The Ritual of Marriage
The form for the celebration of the Sacrament of Matrimony, as it stands in the “Rituale Romanum” of the present day, is remarkably simple. It consists of the following elements:
- A declaration of consent made by both parties and formally ratified by the priest in the words: “Ego conjungo vos in matrimonium in nomine Patris et Filii et Spiritus Sancti. Amen” (I unite you in wedlock in the name of the Father and of the Son and of the Holy Ghost. Amen).
- A form for the blessing of the ring which the bridegroom receives back from the hand of the priest to place it upon the ring finger of the bride’s left hand.
- Certain short versicles and a final benedictory prayer. This ceremony according to the intention of the Church should be followed by
- the Nuptial Mass, in which there are Collects for the married couple, as well as a solemn blessing after the Pater Noster and another shorter one before the priest’s benediction at the close.
At this Mass also it is recommended that the bride and bride g room should communicate. But although here as elsewhere the “Rituale Romanum” may be regarded as providing theform of the Church’s ceremonial, in treating of the Sacrament of Matrimony a special rubric is inserted in the following terms: “If, however, in any provinces, other laudable customs and ceremonies are in use besides the foregoing in the celebration of the Sacrament of Matrimony, the holy Council of Trent desires that they should be retained.”
The reason of this exceptional tolerance here shown towards diversity of ritual is not very far to seek. Matrimony being a sacrament in which the contracting parties themselves are the ministers, it is plain that its essential forms must be expressed not in Latin but in the vernacular, and this fact alone at once introduces a certain element of divergence. Moreover, change of established tradition in such matters is always disconcerting to the minds of the imperfectly educated. Hence the Church’s wisdom is apparent in refraining from interference in those countries where certain rites and ceremonies, in themselves free from abuse, have been immemorially associated with this solemn contract. The effect of this tolerance is particularly noticeable in the British Isles. Before the Reformation a considerable variety of local usages prevailed in England, as elsewhere, affecting the ceremonial even of the Mass itself, as well as other ecclesiastical functions. The divergences of the “Use” of Sarum, or of York or of Hereford etc., from the practice of Rome or Augsburg or Lyons were not inconsiderable. When however through the Elizabethan persecution the clergy were forced to go abroad for their ecclesiastical training, the distinctively English customs of Sarum or York gradually became unfamiliar. No attempt or hardly any was made to print new Missals or Breviaries according to the English rite, and Roman usages were thus everywhere adopted by the missionary clergy. But in one respect an exception was made. The Catholic laity who lived on at home knew no other marriage service than that of their forefathers. Hence the Sarum form was in substance retained and in 1604 and again in 1610 in the English “Rituale” printed at Douai, under the title “Sacra Institutio Baptizandi, Matrimonium celebrandi etc.”, the old Sarum text was reprinted unchanged, though at a later date, e.g. in the book of 1626, certain modifications were introduced, The form thus modified remains in force for England, Scotland and Ireland down to the present day. Seeing that the Anglican marriage service has also retained a great deal of the primitive Sarum rite, we find ourselves confronted by the curious anomaly that in the British Isles the Catholic marriage service resembles the Anglican service more nearly than it does the form provided in the “Rituale Romanum”.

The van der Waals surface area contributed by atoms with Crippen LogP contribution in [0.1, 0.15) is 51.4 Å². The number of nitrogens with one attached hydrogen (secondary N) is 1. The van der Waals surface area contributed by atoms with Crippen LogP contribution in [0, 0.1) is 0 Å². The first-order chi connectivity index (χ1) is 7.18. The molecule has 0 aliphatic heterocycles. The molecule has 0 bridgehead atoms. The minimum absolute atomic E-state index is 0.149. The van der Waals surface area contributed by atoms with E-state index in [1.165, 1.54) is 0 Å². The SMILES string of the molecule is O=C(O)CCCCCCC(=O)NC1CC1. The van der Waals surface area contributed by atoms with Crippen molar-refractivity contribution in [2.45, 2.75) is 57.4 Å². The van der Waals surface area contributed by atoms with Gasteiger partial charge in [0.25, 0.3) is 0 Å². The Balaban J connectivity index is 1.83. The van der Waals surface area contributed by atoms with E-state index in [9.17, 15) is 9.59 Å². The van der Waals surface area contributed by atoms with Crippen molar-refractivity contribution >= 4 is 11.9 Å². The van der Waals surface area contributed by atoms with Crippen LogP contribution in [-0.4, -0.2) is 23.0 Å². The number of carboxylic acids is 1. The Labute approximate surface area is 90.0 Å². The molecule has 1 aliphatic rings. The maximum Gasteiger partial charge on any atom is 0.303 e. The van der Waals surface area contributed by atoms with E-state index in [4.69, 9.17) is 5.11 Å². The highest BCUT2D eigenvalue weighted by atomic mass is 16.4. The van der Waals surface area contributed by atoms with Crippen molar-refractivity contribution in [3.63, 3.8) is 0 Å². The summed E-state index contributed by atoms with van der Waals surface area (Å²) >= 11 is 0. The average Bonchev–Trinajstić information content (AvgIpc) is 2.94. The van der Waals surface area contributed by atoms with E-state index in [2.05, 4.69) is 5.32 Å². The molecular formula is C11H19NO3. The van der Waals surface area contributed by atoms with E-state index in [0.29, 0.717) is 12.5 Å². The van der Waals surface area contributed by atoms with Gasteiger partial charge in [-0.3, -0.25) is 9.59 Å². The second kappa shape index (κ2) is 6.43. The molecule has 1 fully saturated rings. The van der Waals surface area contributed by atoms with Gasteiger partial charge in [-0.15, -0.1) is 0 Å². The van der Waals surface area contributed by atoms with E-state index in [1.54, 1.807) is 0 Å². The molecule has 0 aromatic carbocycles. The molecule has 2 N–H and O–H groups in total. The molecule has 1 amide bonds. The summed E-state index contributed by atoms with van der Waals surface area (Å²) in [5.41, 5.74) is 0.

Origin of Ecclesiastical Ceremonial
Turning to the historical development of the ritual for matrimony we may say that the Church from the beginning realized that Matrimony was in its essence a contract between individuals. So far as regarded the external forms which gave validity to that contract, the Church was ready to approve all that was seemly and in accordance with national custom, recognizing that an engagement thus lawfully entered upon between two baptized Christians was elevated by Christ’s institution to the dignity of a sacrament. Duchesne is thus probably right in connecting those broader outlines of a religious service, which we can trace amid the diversities of the different medieval rituals, with the pagan form of marriage which had prevailed at an earlier date in Rome and throughout the Roman empire. Tertullian expatiates upon the happiness of “that marriage which is made by the Church, confirmed by the Holy Sacrifice (oblatio), sealed by the blessing, which the angels proclaim and which is ratified by our Father in heaven;" while elsewhere he speaks of the crown, the veil and the joining of hands. We can hardly doubt, then, that the Church accepted the leading features of that ceremony of marriage which was most in honour in pagan Rome, i.e. the confarreatio, and that it blessed these rites, substituting in particular the holy Sacrifice of the Mass for the libations and sacrifices to the gods with which the profane ceremonies were solemnized.